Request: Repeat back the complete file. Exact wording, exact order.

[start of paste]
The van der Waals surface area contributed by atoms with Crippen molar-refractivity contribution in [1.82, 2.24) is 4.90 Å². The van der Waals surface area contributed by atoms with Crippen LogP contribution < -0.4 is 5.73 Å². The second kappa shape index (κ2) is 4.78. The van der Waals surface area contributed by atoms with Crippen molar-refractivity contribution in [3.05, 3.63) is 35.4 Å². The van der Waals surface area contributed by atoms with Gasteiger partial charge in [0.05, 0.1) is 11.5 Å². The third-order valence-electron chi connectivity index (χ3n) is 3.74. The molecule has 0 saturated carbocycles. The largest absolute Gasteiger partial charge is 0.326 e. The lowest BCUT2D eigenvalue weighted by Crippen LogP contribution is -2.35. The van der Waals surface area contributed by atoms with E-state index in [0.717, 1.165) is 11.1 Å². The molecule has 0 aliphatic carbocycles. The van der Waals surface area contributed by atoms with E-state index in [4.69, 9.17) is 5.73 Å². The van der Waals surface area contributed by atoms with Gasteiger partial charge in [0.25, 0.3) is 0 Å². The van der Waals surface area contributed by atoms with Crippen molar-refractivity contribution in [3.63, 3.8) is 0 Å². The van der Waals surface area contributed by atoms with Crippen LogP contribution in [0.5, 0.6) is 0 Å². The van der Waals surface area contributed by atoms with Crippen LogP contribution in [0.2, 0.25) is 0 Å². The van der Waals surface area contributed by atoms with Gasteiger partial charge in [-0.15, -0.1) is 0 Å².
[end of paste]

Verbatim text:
The van der Waals surface area contributed by atoms with Crippen molar-refractivity contribution in [1.82, 2.24) is 4.90 Å². The van der Waals surface area contributed by atoms with Crippen LogP contribution < -0.4 is 5.73 Å². The second kappa shape index (κ2) is 4.78. The van der Waals surface area contributed by atoms with Crippen molar-refractivity contribution in [3.05, 3.63) is 35.4 Å². The van der Waals surface area contributed by atoms with Gasteiger partial charge in [0.05, 0.1) is 11.5 Å². The third-order valence-electron chi connectivity index (χ3n) is 3.74. The molecule has 0 saturated carbocycles. The largest absolute Gasteiger partial charge is 0.326 e. The lowest BCUT2D eigenvalue weighted by Crippen LogP contribution is -2.35. The van der Waals surface area contributed by atoms with E-state index in [0.717, 1.165) is 11.1 Å². The molecule has 0 aliphatic carbocycles. The van der Waals surface area contributed by atoms with E-state index in [4.69, 9.17) is 5.73 Å². The van der Waals surface area contributed by atoms with Gasteiger partial charge in [0.25, 0.3) is 0 Å². The van der Waals surface area contributed by atoms with Crippen molar-refractivity contribution in [3.63, 3.8) is 0 Å². The van der Waals surface area contributed by atoms with Crippen LogP contribution in [0.5, 0.6) is 0 Å². The van der Waals surface area contributed by atoms with Crippen LogP contribution in [0.2, 0.25) is 0 Å². The van der Waals surface area contributed by atoms with Gasteiger partial charge in [-0.15, -0.1) is 0 Å².